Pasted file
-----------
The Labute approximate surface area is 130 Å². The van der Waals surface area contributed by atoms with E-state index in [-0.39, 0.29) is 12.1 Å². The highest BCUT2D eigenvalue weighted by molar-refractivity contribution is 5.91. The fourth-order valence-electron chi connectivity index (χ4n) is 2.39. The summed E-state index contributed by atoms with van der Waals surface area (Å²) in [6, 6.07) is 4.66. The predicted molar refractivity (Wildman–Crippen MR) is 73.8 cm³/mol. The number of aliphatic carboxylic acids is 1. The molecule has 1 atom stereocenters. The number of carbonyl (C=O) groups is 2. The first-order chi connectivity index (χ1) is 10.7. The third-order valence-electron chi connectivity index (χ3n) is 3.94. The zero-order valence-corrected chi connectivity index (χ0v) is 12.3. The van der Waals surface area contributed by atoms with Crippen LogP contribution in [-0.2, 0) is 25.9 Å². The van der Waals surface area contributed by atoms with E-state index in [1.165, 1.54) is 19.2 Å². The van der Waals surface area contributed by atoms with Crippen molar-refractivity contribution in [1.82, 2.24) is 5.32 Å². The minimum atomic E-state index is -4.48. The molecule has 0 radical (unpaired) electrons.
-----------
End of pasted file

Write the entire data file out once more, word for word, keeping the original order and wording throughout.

The Labute approximate surface area is 130 Å². The van der Waals surface area contributed by atoms with E-state index in [-0.39, 0.29) is 12.1 Å². The highest BCUT2D eigenvalue weighted by molar-refractivity contribution is 5.91. The fourth-order valence-electron chi connectivity index (χ4n) is 2.39. The summed E-state index contributed by atoms with van der Waals surface area (Å²) in [6, 6.07) is 4.66. The predicted molar refractivity (Wildman–Crippen MR) is 73.8 cm³/mol. The number of aliphatic carboxylic acids is 1. The molecule has 1 atom stereocenters. The number of carbonyl (C=O) groups is 2. The first-order chi connectivity index (χ1) is 10.7. The third-order valence-electron chi connectivity index (χ3n) is 3.94. The zero-order valence-corrected chi connectivity index (χ0v) is 12.3. The van der Waals surface area contributed by atoms with Crippen LogP contribution in [-0.2, 0) is 25.9 Å². The van der Waals surface area contributed by atoms with E-state index in [1.165, 1.54) is 19.2 Å². The van der Waals surface area contributed by atoms with Crippen molar-refractivity contribution in [1.82, 2.24) is 5.32 Å². The minimum atomic E-state index is -4.48. The molecule has 0 radical (unpaired) electrons.